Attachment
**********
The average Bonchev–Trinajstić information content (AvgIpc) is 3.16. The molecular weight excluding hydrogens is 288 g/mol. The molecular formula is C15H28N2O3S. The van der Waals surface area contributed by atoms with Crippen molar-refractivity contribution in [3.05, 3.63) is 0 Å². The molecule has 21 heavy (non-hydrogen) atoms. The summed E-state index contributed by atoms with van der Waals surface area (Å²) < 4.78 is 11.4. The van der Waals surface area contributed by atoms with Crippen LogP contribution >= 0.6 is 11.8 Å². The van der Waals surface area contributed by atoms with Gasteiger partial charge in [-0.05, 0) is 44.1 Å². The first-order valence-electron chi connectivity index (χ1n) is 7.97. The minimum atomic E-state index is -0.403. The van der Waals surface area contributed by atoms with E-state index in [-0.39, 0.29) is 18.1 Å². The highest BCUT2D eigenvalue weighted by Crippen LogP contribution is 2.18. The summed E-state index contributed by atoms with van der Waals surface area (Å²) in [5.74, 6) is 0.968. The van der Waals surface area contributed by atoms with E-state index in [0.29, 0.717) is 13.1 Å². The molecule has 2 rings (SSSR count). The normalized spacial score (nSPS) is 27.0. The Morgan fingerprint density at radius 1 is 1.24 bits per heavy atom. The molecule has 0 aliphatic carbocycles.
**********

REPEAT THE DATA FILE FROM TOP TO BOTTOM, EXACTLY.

The average Bonchev–Trinajstić information content (AvgIpc) is 3.16. The molecular weight excluding hydrogens is 288 g/mol. The molecular formula is C15H28N2O3S. The van der Waals surface area contributed by atoms with Crippen molar-refractivity contribution in [3.05, 3.63) is 0 Å². The molecule has 21 heavy (non-hydrogen) atoms. The summed E-state index contributed by atoms with van der Waals surface area (Å²) < 4.78 is 11.4. The van der Waals surface area contributed by atoms with Crippen LogP contribution >= 0.6 is 11.8 Å². The van der Waals surface area contributed by atoms with Gasteiger partial charge in [-0.05, 0) is 44.1 Å². The first-order valence-electron chi connectivity index (χ1n) is 7.97. The minimum atomic E-state index is -0.403. The van der Waals surface area contributed by atoms with E-state index in [-0.39, 0.29) is 18.1 Å². The highest BCUT2D eigenvalue weighted by Crippen LogP contribution is 2.18. The summed E-state index contributed by atoms with van der Waals surface area (Å²) in [5.74, 6) is 0.968. The van der Waals surface area contributed by atoms with E-state index in [0.29, 0.717) is 13.1 Å². The molecule has 2 rings (SSSR count). The normalized spacial score (nSPS) is 27.0. The Morgan fingerprint density at radius 1 is 1.24 bits per heavy atom. The molecule has 0 aliphatic carbocycles.